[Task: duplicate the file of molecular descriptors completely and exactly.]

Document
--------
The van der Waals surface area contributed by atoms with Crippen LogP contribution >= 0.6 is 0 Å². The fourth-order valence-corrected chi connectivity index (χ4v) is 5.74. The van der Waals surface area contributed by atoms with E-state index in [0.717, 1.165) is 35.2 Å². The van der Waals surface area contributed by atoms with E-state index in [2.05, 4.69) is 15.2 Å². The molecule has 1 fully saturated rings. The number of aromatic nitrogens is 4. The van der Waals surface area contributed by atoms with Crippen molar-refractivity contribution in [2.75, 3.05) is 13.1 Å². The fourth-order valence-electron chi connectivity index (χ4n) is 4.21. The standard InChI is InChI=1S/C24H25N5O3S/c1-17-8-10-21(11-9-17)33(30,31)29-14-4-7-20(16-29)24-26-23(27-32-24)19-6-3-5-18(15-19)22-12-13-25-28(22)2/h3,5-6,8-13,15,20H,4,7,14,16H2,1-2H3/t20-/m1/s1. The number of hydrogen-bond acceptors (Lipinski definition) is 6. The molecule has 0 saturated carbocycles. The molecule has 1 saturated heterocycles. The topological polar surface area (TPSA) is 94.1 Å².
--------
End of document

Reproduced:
The van der Waals surface area contributed by atoms with Crippen LogP contribution >= 0.6 is 0 Å². The fourth-order valence-corrected chi connectivity index (χ4v) is 5.74. The van der Waals surface area contributed by atoms with E-state index in [0.717, 1.165) is 35.2 Å². The van der Waals surface area contributed by atoms with E-state index in [2.05, 4.69) is 15.2 Å². The molecule has 1 fully saturated rings. The number of aromatic nitrogens is 4. The van der Waals surface area contributed by atoms with Crippen molar-refractivity contribution in [2.75, 3.05) is 13.1 Å². The fourth-order valence-electron chi connectivity index (χ4n) is 4.21. The standard InChI is InChI=1S/C24H25N5O3S/c1-17-8-10-21(11-9-17)33(30,31)29-14-4-7-20(16-29)24-26-23(27-32-24)19-6-3-5-18(15-19)22-12-13-25-28(22)2/h3,5-6,8-13,15,20H,4,7,14,16H2,1-2H3/t20-/m1/s1. The number of hydrogen-bond acceptors (Lipinski definition) is 6. The molecule has 0 saturated carbocycles. The molecule has 1 saturated heterocycles. The topological polar surface area (TPSA) is 94.1 Å².